Material intensity of use (IU) refers to the quantity of material used to produce goods and services. Intensity of use often is intended to be a summary measure that links the use of a material(s) to trends in the output of an industry, sector, or economy. Empirical measures of IU are derived from the accounting identity that defines the consumption of a specific material i (Xi):
- where Y is the output of industries that consume material i, and GNP is the total output of the economy. Intensity of use typically is defined as the ratio of materials use to value added, which in the case of an economy is equivalent to GDP;
- The majority of analyses of IU measure X in physical units (weight or volume), and aggregate different materials on this basis. This raises a number of important conceptual and methodological issues which we return to in later sections.
Intensity of use is determined by two quantities. The first term on the right hand side of (2) is the material composition of product which reflects changes in the mix of materials used to produce individual goods. The second term is the product composition of output, which reflects changes in the mix of goods produced by the economy.
Changes in these two factors, and hence changes in IU, are determined by a number of social, economic, technological, institutional, and environmental forces. Those identified in the literature include:
- Technical improvements that decrease the quantity of materials used to produce a good or service. Well-documented examples include metal use in the beverage container industry, materials use in automobile manufacture, and communications. Technical changes that improve material efficiency include not only advances in engineering and materials science, but also in the organization and management of production itself, such as computer-aided production processes and just-in-time production.
- Substitution of new materials with more desirable properties for older materials. Four categories of inter-material substitution are: (a) cost-driven (aluminum for copper in electrical conductors), (b) availability-driven (other metals for cobalt), (c) regulatory-driven (lighter for heavier materials in cars), and (d) functionality-driven (optical fibers for metal wire in communications). More general economy-wide examples include the substitution of coal, oil, and natural gas for wood as a fuel source, and the substitution of iron and steel, aluminum, cement, and plastic for wood as a construction material.
- Changes in the structure of final demand. The mix of goods and services produced and consumed by an economy change over time due to shifts among sectors, such as the rise of the service sector, or shifts within sectors, such as the increasing dominance of computers and other high-technology goods within the manufacturing sector. The general assumption is that the shift towards services and “high-tech” or “knowledge-intensive” products reduces the quantity of material required to produce a dollar’s worth of output. Changes in people’s preferences also could lead to an increased emphasis on the non-material aspects of consumer satisfaction.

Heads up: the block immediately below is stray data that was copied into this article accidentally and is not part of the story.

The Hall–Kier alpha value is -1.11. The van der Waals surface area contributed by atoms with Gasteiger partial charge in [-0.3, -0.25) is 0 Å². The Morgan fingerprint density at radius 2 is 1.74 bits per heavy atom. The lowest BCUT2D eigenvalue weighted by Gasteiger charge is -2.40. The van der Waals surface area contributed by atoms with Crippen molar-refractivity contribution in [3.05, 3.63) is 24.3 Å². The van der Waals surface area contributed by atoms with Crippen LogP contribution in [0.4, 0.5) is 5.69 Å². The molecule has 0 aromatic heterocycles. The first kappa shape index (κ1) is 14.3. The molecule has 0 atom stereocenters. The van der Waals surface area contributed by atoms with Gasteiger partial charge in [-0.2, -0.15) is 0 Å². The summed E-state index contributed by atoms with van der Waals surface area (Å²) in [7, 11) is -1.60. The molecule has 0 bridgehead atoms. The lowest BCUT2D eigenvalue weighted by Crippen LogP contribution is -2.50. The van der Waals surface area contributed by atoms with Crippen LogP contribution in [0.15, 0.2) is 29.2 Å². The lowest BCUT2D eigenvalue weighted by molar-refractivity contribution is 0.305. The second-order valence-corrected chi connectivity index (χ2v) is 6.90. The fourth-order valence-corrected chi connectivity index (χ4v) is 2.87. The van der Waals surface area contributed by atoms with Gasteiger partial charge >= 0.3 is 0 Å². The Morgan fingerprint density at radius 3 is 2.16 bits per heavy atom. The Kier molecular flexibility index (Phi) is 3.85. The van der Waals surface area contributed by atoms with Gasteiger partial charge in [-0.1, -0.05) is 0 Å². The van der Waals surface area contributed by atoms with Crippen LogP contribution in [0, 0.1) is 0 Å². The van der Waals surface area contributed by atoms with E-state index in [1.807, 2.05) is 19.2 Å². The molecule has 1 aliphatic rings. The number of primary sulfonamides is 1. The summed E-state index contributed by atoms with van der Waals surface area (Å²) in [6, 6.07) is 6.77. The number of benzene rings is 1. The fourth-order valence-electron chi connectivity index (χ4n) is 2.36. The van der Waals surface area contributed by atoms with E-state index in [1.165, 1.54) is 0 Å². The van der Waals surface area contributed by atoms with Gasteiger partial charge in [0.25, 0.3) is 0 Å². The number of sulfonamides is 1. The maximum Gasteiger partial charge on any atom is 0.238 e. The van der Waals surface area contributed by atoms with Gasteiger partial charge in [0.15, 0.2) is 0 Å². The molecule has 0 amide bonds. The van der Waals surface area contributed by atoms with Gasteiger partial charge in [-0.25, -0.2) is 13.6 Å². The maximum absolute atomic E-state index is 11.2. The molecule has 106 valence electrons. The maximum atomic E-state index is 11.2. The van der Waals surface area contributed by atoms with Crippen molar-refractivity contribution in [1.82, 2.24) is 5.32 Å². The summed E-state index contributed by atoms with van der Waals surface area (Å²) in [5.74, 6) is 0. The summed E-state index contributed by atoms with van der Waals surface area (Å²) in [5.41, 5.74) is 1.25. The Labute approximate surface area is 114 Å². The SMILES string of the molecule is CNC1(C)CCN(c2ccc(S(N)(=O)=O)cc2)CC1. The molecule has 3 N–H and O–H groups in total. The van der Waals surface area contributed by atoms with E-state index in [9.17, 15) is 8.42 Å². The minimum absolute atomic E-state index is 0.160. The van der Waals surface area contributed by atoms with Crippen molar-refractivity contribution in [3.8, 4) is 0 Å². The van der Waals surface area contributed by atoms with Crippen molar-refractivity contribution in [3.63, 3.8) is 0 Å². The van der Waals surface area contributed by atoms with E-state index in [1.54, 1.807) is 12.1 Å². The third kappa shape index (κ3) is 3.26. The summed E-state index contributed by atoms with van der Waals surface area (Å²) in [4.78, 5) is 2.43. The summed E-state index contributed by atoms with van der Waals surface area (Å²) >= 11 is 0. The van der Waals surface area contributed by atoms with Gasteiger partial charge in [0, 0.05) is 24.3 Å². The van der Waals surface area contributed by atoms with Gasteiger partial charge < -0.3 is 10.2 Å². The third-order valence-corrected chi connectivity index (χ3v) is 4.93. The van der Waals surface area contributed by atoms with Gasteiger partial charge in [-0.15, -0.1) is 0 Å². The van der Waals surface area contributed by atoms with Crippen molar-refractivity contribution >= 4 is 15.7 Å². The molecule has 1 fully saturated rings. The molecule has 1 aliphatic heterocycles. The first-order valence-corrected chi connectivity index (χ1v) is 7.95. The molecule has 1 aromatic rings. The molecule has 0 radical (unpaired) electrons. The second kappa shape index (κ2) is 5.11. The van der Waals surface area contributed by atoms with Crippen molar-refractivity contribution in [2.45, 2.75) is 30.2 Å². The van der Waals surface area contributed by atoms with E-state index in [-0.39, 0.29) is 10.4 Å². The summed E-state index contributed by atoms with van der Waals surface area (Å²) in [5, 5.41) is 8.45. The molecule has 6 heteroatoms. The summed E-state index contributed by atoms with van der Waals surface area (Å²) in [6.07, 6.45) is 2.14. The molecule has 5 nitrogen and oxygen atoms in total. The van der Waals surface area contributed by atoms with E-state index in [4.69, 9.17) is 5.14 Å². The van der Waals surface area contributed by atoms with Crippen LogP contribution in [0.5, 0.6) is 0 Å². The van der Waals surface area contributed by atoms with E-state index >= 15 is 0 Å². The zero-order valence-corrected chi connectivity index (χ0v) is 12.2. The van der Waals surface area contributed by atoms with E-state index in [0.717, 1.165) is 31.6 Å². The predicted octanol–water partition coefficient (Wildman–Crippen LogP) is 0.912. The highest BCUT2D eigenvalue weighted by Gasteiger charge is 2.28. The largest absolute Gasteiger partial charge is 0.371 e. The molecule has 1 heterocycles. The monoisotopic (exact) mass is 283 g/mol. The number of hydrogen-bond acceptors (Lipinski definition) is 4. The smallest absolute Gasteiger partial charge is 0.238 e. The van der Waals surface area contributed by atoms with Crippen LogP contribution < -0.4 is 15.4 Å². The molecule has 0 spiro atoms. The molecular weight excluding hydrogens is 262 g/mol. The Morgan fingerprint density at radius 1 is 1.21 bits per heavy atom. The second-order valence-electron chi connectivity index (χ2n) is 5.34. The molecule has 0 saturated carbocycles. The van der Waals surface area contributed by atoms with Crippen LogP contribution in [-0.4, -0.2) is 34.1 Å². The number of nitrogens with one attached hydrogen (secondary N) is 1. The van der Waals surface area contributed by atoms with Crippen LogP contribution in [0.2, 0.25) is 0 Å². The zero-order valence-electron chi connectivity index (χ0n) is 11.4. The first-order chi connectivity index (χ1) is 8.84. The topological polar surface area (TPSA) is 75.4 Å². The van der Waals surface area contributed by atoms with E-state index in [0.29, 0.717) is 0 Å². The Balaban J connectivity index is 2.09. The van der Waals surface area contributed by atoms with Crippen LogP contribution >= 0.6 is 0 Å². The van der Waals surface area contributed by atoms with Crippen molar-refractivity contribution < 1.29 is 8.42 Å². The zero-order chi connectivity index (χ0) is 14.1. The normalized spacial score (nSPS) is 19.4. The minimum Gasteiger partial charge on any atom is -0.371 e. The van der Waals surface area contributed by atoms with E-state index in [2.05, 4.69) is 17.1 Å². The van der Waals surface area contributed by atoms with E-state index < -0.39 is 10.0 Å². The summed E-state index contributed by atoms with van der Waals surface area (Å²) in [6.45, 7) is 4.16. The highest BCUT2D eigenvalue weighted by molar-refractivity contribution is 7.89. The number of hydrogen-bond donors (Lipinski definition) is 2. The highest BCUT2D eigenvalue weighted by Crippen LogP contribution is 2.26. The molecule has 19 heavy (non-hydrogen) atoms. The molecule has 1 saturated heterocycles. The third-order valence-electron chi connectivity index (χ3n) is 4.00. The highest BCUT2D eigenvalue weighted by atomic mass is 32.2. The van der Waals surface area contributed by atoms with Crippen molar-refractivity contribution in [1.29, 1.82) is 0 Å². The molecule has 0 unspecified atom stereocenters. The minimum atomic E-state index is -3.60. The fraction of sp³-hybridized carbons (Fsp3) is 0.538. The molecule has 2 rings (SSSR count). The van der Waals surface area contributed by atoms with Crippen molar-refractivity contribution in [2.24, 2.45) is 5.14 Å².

- The saturation of bulk markets for basic materials. This line of reasoning holds that as an economy matures, there is less demand for new infrastructure such as bridges, roads, railways, steel factories and so on, reducing the need for steel, cement, and other basic materials.
- Government regulations that alter materials use. A prominent example in the U.S. is the regulation of lead additives in gasoline and other products that contributed to a sharp decline in the IU of lead.
There are other variables that determine the IU of a material, and the ones described above are not independent of each other. For example, technical changes often are accompanied by materials substitution, and it is difficult to separate the two effects in empirical analysis. However, most of the empirical work on dematerialization focuses on these driving forces.
- Cleveland, Cutler J. and Matthias Ruth, 1998. Indicators of Dematerialization and the Materials Intensity of Use. Industrial Ecology, 2:13-49.
- Considine, T. J., 1991. Economic and technological determinants of the material intensity of use. Land Economics, 67:99-115.
- Nakicenovic, N., 1990. Dynamics of Change and Long Waves. In: Vasko, T., Ayres, R. and Fontvieille, L. (Editor), Life Cycles and Long Waves. Springer-Verlag, Berlin, pp. 147-192. ISBN: 0387524738
- Wernick, I. K., Herman, R., Govind, S. and Ausubel, J. H., 1996. Materialization and dematerialization: measures and trends. Daedalus, 125:171-198.